Web M-Don’t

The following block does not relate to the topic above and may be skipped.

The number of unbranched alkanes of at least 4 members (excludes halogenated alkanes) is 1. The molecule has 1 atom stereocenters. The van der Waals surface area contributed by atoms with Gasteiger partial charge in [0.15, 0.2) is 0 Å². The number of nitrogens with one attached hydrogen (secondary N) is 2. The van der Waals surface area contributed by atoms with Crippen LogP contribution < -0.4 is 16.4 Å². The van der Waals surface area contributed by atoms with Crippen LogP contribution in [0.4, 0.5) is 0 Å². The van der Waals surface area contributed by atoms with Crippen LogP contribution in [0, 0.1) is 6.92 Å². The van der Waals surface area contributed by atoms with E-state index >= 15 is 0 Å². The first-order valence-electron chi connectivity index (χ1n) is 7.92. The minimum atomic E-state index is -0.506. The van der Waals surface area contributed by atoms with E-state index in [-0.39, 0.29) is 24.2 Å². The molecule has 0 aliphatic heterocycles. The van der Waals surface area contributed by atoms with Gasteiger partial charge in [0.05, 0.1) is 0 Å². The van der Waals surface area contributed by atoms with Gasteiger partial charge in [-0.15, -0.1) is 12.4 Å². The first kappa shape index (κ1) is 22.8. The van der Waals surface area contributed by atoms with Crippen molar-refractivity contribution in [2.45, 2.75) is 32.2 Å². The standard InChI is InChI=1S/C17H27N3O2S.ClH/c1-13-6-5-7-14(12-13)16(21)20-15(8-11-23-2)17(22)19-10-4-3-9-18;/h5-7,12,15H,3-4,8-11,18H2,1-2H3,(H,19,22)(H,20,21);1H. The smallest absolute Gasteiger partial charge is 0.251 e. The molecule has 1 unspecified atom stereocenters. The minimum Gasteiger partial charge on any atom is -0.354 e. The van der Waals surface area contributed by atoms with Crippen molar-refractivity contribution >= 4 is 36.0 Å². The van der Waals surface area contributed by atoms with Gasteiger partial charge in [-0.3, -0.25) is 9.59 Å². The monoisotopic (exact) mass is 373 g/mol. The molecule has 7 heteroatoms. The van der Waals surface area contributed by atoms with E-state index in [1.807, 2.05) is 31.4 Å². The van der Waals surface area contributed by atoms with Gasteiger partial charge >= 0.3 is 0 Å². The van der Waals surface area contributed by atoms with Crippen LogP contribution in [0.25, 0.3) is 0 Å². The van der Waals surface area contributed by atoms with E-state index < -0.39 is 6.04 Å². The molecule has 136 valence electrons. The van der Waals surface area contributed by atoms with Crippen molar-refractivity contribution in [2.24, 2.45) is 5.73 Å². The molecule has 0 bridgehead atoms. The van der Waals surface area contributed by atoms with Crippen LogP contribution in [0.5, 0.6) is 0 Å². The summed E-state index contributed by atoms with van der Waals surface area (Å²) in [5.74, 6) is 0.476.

So my results came back from my physical and they had to call me in to take more blood because my level of Albumin was high and that they wanted to make sure the test wasn’t a mistake. When I asked what Albumin was and what it did all I got was “It has something to do with your liver”. So I assume one of two things: 1. They aren’t giving me all the scientific info because it really isn’t that important and they don’t want to scare me…or 2. They aren’t giving me all the information because they don’t want to scare me because it is important. So, being the upstanding academic individual I am I of course wikipedia’d it upon returning home. From wikipedia I discovered that my high levels were most likely indicated by dehydration – which makes since considering that I often feel dehydrated. But no, my curiosity did not end there. I decided to disregard the practical knowledge that wikipedia offers and upgraded to WebMD, “the leading source for trustworthy and timely health and medical news and information” according to google. So, after perusing through the databases I came across info that told me that Albumin is a protein in the blood (good to know) and varying levels could indicated possible liver-failure, liver-disease, kidney-disease (not good to know). I then decided to google search high Albumin levels, discovering obscure websites with explanations of links to leukemia, heart disease, and hyper-tension. Although almost every ‘normal’ site explained dehydration as the main cause, those few obscure ones can make a difference. Thus, I have concluded that the internet is a hypochondriac’s best friend, providing an outrageous and life-threatening disorder for anyone desiring one. In conclusion, I have decided that for my next adventure into the world of self-diagnosis, I’m using only one source – wikipedia.

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